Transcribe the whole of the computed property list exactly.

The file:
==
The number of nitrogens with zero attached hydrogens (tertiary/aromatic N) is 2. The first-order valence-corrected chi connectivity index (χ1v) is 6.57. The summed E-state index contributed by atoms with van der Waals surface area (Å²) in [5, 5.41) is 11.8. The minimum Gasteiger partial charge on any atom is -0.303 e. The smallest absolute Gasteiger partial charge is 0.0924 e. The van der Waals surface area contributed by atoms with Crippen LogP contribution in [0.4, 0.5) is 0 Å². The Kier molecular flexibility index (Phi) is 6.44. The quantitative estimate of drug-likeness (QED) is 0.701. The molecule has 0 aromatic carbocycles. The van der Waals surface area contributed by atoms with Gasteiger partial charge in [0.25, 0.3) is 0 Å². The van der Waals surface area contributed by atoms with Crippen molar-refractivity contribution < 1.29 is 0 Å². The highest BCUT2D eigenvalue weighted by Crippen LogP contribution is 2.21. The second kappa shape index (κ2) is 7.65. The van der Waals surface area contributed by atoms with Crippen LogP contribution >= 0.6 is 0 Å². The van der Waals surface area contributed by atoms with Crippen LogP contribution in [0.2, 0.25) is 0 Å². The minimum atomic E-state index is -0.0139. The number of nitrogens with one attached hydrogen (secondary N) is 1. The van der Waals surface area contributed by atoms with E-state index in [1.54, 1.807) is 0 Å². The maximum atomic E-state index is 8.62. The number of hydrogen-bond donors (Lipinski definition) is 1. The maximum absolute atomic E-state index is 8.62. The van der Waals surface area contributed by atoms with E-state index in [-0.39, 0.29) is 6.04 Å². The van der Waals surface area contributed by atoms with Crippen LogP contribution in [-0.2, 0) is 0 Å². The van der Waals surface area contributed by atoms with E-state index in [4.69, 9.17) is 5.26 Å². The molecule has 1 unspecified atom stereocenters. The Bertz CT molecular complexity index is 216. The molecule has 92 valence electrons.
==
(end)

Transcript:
The number of nitrogens with zero attached hydrogens (tertiary/aromatic N) is 2. The first-order valence-corrected chi connectivity index (χ1v) is 6.57. The summed E-state index contributed by atoms with van der Waals surface area (Å²) in [5, 5.41) is 11.8. The minimum Gasteiger partial charge on any atom is -0.303 e. The smallest absolute Gasteiger partial charge is 0.0924 e. The van der Waals surface area contributed by atoms with Crippen LogP contribution in [0.4, 0.5) is 0 Å². The Kier molecular flexibility index (Phi) is 6.44. The quantitative estimate of drug-likeness (QED) is 0.701. The molecule has 0 aromatic carbocycles. The van der Waals surface area contributed by atoms with Gasteiger partial charge in [0.25, 0.3) is 0 Å². The van der Waals surface area contributed by atoms with Crippen molar-refractivity contribution < 1.29 is 0 Å². The highest BCUT2D eigenvalue weighted by Crippen LogP contribution is 2.21. The second kappa shape index (κ2) is 7.65. The van der Waals surface area contributed by atoms with Crippen LogP contribution >= 0.6 is 0 Å². The van der Waals surface area contributed by atoms with Crippen LogP contribution in [0.2, 0.25) is 0 Å². The minimum atomic E-state index is -0.0139. The number of nitrogens with one attached hydrogen (secondary N) is 1. The van der Waals surface area contributed by atoms with E-state index in [1.54, 1.807) is 0 Å². The maximum atomic E-state index is 8.62. The number of hydrogen-bond donors (Lipinski definition) is 1. The maximum absolute atomic E-state index is 8.62. The van der Waals surface area contributed by atoms with E-state index in [-0.39, 0.29) is 6.04 Å². The van der Waals surface area contributed by atoms with Crippen LogP contribution in [-0.2, 0) is 0 Å². The van der Waals surface area contributed by atoms with E-state index in [4.69, 9.17) is 5.26 Å². The molecule has 1 unspecified atom stereocenters. The Bertz CT molecular complexity index is 216. The molecule has 92 valence electrons.